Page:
With Cimon’s strong aristocratic popularity to contend with, Pericles sought to gain favour and power through the people. Cimon’s wealth, however, put Pericles at a disadvantage, since money is what Cimon used to win over the very people that Pericles sought to win over. Thus, Cimon eventually used his now-large influence over the people against the council of the Areopagus, the elite governing council of Athens, since he could never join this council having never met its prerequisites of being elected Archon, Polemarch or Thesmothete. The Areopagus was thus overthrown by Cimon, however, through another council member, Ephialtes, the council then had no real jurisdiction, and thus, despite his great victories abroad, his great wealth he shared with the people, Cimon was ostracised in 461 BC, declared as “pro-Spartan” and “anti-democratic”.


[ABOVE: Ostracon (voting pottery) detailing the names "Pericles", "Cimon" and "Aristides", now held in the Ancient Agora Museum, Athens]




The following year in 460 BC, Athens would see itself engaged in two wars simultaneously; taking advantage of a revolt in Persian-ruled Egypt, an Athenian navy would be sent to the east to fight the Persians, while more unforeseen trouble brewed closer to home, this time involving Sparta.

When one of the kings of Sparta, Leotychides, (who fought at the battle of Mycale) died in 476 BC, his throne was handed over to his grandson, Archidamus II. Having recently lost dominance of the seas to the Athenians, the Spartans, having previously considered war with Athens, ultimately thought it best to improve their military prestige on land, where they best operated.

Territory of ancient Sparta

[ABOVE: A map of the southern Peloponnese showing Sparta, roughly the epicentre of the earthquake]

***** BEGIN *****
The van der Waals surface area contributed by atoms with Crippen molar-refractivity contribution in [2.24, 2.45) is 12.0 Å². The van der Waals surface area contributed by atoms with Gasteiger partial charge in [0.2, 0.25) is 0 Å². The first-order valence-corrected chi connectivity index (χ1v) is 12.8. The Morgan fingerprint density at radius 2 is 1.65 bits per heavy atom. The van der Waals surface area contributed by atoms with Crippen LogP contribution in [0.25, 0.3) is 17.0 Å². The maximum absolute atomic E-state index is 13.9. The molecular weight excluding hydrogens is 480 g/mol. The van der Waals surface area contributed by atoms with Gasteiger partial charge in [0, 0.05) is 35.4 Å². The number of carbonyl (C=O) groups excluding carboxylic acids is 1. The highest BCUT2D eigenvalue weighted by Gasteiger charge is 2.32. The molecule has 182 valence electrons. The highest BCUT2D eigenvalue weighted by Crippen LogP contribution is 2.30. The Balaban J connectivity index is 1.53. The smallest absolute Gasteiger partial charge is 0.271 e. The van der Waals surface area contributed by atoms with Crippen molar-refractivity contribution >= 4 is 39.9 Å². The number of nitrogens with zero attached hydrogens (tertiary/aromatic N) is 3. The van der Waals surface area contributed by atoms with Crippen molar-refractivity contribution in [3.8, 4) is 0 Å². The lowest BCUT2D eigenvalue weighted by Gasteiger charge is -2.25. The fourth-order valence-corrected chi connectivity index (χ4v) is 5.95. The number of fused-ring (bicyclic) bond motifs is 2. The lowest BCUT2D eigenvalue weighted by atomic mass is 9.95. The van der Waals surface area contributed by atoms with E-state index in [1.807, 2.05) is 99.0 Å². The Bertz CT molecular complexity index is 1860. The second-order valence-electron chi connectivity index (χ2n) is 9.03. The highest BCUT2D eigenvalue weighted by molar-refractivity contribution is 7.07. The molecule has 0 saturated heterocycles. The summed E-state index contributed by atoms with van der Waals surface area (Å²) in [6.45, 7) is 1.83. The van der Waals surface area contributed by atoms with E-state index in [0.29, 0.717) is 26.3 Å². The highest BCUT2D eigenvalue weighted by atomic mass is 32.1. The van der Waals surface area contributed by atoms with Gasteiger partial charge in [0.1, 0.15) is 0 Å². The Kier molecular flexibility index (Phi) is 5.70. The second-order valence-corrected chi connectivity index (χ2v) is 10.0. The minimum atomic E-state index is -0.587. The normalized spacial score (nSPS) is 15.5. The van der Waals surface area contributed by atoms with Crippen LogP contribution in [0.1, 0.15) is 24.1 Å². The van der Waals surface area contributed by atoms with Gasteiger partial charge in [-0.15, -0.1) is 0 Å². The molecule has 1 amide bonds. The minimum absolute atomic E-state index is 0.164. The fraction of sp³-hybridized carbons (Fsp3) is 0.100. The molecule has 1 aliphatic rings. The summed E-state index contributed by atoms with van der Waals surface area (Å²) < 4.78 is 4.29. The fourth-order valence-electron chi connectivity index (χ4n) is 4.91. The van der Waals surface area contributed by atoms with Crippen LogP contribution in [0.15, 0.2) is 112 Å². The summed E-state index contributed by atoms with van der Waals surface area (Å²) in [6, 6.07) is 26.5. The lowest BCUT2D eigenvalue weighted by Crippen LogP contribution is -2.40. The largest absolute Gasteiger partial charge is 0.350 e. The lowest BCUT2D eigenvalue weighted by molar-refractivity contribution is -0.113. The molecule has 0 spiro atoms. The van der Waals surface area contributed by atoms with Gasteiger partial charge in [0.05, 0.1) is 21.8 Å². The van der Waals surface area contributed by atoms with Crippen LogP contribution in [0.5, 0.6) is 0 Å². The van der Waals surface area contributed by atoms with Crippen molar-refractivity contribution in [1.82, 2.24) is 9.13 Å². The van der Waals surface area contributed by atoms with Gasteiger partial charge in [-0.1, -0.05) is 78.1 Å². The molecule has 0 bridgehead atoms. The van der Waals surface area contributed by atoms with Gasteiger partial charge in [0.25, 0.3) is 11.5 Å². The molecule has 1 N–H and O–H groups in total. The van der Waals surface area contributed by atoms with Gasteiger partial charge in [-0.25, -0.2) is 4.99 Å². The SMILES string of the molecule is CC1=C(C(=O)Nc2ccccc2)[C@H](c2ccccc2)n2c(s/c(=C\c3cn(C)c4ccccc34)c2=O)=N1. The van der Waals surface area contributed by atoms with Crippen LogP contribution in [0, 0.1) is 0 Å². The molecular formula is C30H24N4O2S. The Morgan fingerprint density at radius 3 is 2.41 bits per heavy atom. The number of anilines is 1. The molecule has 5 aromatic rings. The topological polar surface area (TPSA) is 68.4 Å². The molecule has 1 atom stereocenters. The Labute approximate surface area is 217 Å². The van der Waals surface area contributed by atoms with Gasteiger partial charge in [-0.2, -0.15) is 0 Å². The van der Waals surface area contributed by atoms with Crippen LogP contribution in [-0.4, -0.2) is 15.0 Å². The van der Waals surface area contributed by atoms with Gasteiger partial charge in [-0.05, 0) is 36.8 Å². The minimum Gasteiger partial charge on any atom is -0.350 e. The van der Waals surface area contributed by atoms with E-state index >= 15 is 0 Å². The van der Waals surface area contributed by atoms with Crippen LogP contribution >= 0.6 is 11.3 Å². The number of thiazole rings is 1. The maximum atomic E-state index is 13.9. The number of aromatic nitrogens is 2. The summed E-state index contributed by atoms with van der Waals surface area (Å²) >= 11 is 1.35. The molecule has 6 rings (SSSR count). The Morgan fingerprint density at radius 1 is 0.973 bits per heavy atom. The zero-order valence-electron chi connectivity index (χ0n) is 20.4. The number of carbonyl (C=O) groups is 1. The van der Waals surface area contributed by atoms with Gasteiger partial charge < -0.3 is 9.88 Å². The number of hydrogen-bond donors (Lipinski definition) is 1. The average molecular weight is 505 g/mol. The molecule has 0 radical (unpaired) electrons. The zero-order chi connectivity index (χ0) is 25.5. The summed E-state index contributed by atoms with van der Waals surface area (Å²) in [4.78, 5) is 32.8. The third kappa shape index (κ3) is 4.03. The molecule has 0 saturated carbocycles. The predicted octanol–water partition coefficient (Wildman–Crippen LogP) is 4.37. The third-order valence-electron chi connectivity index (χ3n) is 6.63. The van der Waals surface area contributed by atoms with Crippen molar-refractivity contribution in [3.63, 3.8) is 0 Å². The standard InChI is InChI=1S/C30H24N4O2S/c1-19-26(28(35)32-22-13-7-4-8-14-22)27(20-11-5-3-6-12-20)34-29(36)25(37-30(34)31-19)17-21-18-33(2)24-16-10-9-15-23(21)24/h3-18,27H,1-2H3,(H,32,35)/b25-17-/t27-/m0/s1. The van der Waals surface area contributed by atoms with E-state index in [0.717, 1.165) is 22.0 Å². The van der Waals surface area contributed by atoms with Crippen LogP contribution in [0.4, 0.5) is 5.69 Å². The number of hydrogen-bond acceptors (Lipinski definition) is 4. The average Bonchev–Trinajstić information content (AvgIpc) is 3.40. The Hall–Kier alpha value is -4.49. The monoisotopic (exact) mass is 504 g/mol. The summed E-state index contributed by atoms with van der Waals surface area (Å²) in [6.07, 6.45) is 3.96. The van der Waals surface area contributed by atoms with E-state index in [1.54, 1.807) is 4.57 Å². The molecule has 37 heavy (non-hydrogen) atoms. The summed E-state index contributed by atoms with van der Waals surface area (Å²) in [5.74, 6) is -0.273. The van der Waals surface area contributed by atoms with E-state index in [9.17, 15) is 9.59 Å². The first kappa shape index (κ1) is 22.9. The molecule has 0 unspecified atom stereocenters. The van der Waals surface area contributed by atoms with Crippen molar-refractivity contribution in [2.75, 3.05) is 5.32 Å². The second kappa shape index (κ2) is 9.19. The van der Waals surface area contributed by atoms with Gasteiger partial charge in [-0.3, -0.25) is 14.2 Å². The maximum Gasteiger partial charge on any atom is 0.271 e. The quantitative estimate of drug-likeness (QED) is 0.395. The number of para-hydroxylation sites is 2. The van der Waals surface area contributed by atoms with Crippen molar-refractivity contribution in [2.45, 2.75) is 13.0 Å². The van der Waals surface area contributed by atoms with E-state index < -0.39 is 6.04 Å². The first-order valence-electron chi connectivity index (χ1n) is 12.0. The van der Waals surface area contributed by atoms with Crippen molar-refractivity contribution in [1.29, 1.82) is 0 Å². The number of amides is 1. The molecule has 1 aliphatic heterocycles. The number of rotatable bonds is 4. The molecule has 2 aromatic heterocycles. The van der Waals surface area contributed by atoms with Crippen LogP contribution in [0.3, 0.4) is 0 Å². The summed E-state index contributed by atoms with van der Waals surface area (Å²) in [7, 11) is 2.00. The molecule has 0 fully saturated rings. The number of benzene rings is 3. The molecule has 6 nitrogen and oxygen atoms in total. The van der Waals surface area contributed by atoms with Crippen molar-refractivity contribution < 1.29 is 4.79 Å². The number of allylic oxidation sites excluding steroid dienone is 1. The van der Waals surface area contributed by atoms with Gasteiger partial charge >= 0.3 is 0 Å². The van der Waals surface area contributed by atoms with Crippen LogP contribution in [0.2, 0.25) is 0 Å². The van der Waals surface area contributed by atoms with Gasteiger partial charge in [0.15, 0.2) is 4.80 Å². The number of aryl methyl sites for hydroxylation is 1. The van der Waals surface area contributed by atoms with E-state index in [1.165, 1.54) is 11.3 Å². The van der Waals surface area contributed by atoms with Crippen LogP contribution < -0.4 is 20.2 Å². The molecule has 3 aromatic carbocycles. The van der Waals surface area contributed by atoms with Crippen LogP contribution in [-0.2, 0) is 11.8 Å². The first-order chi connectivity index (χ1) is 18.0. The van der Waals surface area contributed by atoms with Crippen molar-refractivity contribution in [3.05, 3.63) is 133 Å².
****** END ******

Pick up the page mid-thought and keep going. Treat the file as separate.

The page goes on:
However, in 464 BC, an earthquake struck the southern Peloponnese. Being 7.2 on the Richter scale, its effects were immediate and devastating; twenty-thousand people in and around Sparta lost their lives, and a vast majority of the city's infrastructure was destroyed; one account relays that only five buildings in all of Sparta remained unscathed. Duty-bound, Archidamus was quick to respond, donning his armour quickly and rushing out personally into the countryside to aid those most severely affected, making him a very popular figure with the people. This earthquake happened to coincide with a minor helot uprising at the time the year before. Ever dissatisfied with their lives under the Spartan boot, the helots - Sparta's enslaved population - capitalised on this moment of weakness and escalated the revolt. Archidamus's popularity, however, allowed him to quickly rally the Spartan people together, and this loyal following of his was quickly organised into a strong force, aiming to crush the slave revolt. The revolt would eventually culminate with the Spartans besieging the now-rebel-held city of Ithome. Surrounding the city, Sparta was able to starve the city of food and resources, forcing the city into submission and tending the revolt some ten years after it had started.